Results—All 18 states participated in the surveillance program for at least 1 year, fora combined 68 years of observation. One thousand four hundred thirty-six calls were reported, representing 3,076 found baits (6.89/100,000 baits dropped); 296 (20%) calls were related to human contact with ruptured bait, and 550 (38%) involved pet contact with the bait. Six adverse events in humans were reported, one of which required hospitalization. Fifty-nine adverse events in pets were noted, all of which were nonserious.

Conclusions and Clinical Relevance—Findings from surveillance activities have been used to improve baiting strategies and minimize human and pet contact with ORV baits. Overall, human and pet contact with ORV baits was infrequent. Surveillance has led to early identification of persons exposed to ORV and rapid intervention.

Abstract

Objective—To determine the rate and absolute number of human and pet exposures to oral rabies vaccine (ORV) bait containing liquid vaccinia rabies glycoprotein recombinant vaccine and to evaluate factors that might affect human contact with bait to modify the program and reduce human exposure to the vaccine.

Design—Retrospective analysis of surveillance data (2001 to 2009).

Sample—Reports on human and pet contact with ORV baits in states with ORV surveillance programs.

Procedures—Data were collected from passive, multistate ORV surveillance systems in Alabama, Arizona, Florida, Georgia, Maine, Maryland, Massachusetts, New Hampshire, New Jersey, New York, North Carolina, Ohio, Pennsylvania, Tennessee, Texas, Vermont, Virginia, and West Virginia. Data collected included the nature of human or pet contact with bait and vaccine, the caller's knowledge of the ORV bait program, local human population density, and other relevant demographic data.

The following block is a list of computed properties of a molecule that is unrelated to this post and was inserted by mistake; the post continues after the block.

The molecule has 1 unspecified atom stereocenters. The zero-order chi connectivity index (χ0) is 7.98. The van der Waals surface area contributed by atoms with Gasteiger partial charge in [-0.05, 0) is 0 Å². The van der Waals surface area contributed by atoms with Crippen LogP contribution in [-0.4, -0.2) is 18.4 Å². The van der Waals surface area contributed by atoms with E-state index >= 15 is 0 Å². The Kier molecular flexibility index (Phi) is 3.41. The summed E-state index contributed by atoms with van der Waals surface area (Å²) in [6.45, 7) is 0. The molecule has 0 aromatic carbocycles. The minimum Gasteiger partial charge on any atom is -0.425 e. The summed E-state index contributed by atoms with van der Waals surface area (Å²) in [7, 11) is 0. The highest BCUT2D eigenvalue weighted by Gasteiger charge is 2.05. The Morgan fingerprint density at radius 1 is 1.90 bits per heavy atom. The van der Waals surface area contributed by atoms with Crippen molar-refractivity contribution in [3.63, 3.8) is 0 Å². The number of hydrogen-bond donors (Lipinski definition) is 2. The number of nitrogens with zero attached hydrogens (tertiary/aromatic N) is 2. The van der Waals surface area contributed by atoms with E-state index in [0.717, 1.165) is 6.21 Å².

Results—All 18 states participated in the surveillance program for at least 1 year, fora combined 68 years of observation. One thousand four hundred thirty-six calls were reported, representing 3,076 found baits (6.89/100,000 baits dropped); 296 (20%) calls were related to human contact with ruptured bait, and 550 (38%) involved pet contact with the bait. Six adverse events in humans were reported, one of which required hospitalization. Fifty-nine adverse events in pets were noted, all of which were nonserious.

Conclusions and Clinical Relevance—Findings from surveillance activities have been used to improve baiting strategies and minimize human and pet contact with ORV baits. Overall, human and pet contact with ORV baits was infrequent. Surveillance has led to early identification of persons exposed to ORV and rapid intervention.

Contributor Notes

Dr. Roess' present address is Department of Global Health, School of Public Health and Health Sciences, George Washington University, Washington, DC 20037.

Dr. Lederman's present address is STG International, 99 Canal Center Plaza, Ste 500, Alexandria, VA 22314.

Dr. Rea's present address is College of Health Sciences, School of Health Sciences, Walden University, Minneapolis, MN 55401.

The findings and conclusions in this article are those of the authors and do not necessarily represent the views of the Centers for Disease Control and Prevention, the United States Department of Agriculture, or the Pennsylvania Department of Health.

Address correspondence to Dr. Rupprecht (cyr5@cdc.gov).